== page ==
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The extension of the Brexit deadline to the end of January 2021 will relieve some of the pressure on the UK logistics sector as the industry enters one of its busiest times of the year, says UKWA – the United Kingdom Warehousing Association.

The Association’s CEO, Peter Ward, comments: “With retailers gearing up for Black Friday, Cyber Monday and Christmas, the previous date set for Britain’s EU departure – October 31st ­­– coincided with peak season for many UKWA members at a time of the year when UK warehouse and distribution facilities are operating close to full capacity.

“With Brexit now coming after peak season, the extended deadline should allow our members to deliver Christmas without the added risk and impacts of a simultaneous day-one no deal scenario.”

And, according to Peter Ward, contrary to some recent media coverage the logistics industry has not been enjoying a bonanza as a result of companies seeking to stockpile inventory.   

Peter Ward says: “The UK logistics sector has been the subject of considerable media focus with reports implying that warehouse operators are profiting from those companies seeking to stockpile inventory in the run-up to Brexit. This is a myth. UKWA members report that, in most cases, the requests they have had for additional pallet space has been from existing customers and, of course, the space is offered to these clients at pre-agreed terms. 

“Furthermore, it is recognised that in most cases storage alone does not generate sufficient margin.  Warehouse operators make their modest profits from handling frequently turning stock and providing value added services such as picking and packing, so they do not simply want a warehouse full of pallets sitting idly on racking.”

Ward also feels that the latest Brexit delay will have minimal effect on demand for storage space. He says: “Those companies that prepared for Brexit did so in run up to the original March deadline.  Data collected by UKWA in September showed little evidence of further stockpiling after April in preparation for October, and we expect little to change in this next period, especially now that the threat of a cliff-edge fall-out has been significantly reduced.”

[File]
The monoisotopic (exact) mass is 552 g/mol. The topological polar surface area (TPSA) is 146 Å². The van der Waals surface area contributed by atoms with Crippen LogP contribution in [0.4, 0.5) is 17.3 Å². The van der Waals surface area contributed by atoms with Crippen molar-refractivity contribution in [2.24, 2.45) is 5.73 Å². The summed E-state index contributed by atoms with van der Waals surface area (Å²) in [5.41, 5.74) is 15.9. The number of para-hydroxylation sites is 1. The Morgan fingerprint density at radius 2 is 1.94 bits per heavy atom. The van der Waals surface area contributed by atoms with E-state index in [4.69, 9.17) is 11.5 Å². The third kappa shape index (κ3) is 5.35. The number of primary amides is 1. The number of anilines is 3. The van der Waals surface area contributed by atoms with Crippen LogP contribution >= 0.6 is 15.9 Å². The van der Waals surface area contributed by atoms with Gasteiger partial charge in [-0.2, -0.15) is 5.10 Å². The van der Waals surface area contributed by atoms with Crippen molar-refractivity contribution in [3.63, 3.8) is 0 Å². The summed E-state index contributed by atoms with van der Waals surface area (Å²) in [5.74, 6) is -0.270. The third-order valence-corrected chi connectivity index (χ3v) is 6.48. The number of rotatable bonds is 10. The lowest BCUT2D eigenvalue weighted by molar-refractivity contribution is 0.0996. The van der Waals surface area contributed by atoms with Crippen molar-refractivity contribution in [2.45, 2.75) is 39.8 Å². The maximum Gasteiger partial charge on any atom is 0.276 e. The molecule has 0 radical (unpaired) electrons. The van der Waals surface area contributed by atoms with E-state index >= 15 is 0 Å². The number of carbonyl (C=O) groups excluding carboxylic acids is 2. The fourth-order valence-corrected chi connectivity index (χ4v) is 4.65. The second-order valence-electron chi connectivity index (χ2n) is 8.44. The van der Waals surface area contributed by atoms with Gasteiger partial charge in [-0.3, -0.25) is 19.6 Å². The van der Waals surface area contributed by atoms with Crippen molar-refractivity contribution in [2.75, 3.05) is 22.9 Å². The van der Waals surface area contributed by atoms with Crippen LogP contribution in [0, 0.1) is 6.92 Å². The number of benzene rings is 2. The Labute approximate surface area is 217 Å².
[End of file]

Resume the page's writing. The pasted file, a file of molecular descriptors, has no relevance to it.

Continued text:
UKWA has consistently highlighted that the UK’s withdrawal from the EU, whatever the outcome, and whatever the timing, is likely to drive a long term demand for additional warehousing.  Should the UK divert to WTO terms for its trade to and from the EU, some 200 million extra customs declarations will be required, with border checks on animal and plant imports. Such interruptions in the supply chain will naturally lead companies to hold more inventory in their supply chain and therefore more warehouse capacity will be required.

Peter Ward is quick to emphasise that, while Brexit is not the root cause of the problem, good quality, well-located warehousing space remains at a premium within the UK.   He comments: “The warehousing shortage has been driven by several factors, not the least of which is the rapid growth of e-commerce. Additional warehousing is needed, strategically located close to population centres to meet the online consumers’ expectations of same or next-day delivery, and the necessary infrastructure to support these changes simply isn’t there at the moment.

With the Brexit deadline extended once again, there is a view that frustration and ‘Brexit’ fatigue might cause some businesses to put their Brexit planning on hold. This would be a mistake, says Peter Ward.

He comments: “It is important that those companies who trade with the EU make every effort to ensure that they have done all that they can to mitigate the effects of Britain’s withdrawal from the EU. UKWA will continue to keep its members informed of legislative changes and the support provided by HMRC and other governmental departments and we will  keep working with the current and future Government to offer insights from the ‘frontline’ and provide a voice for our industry.”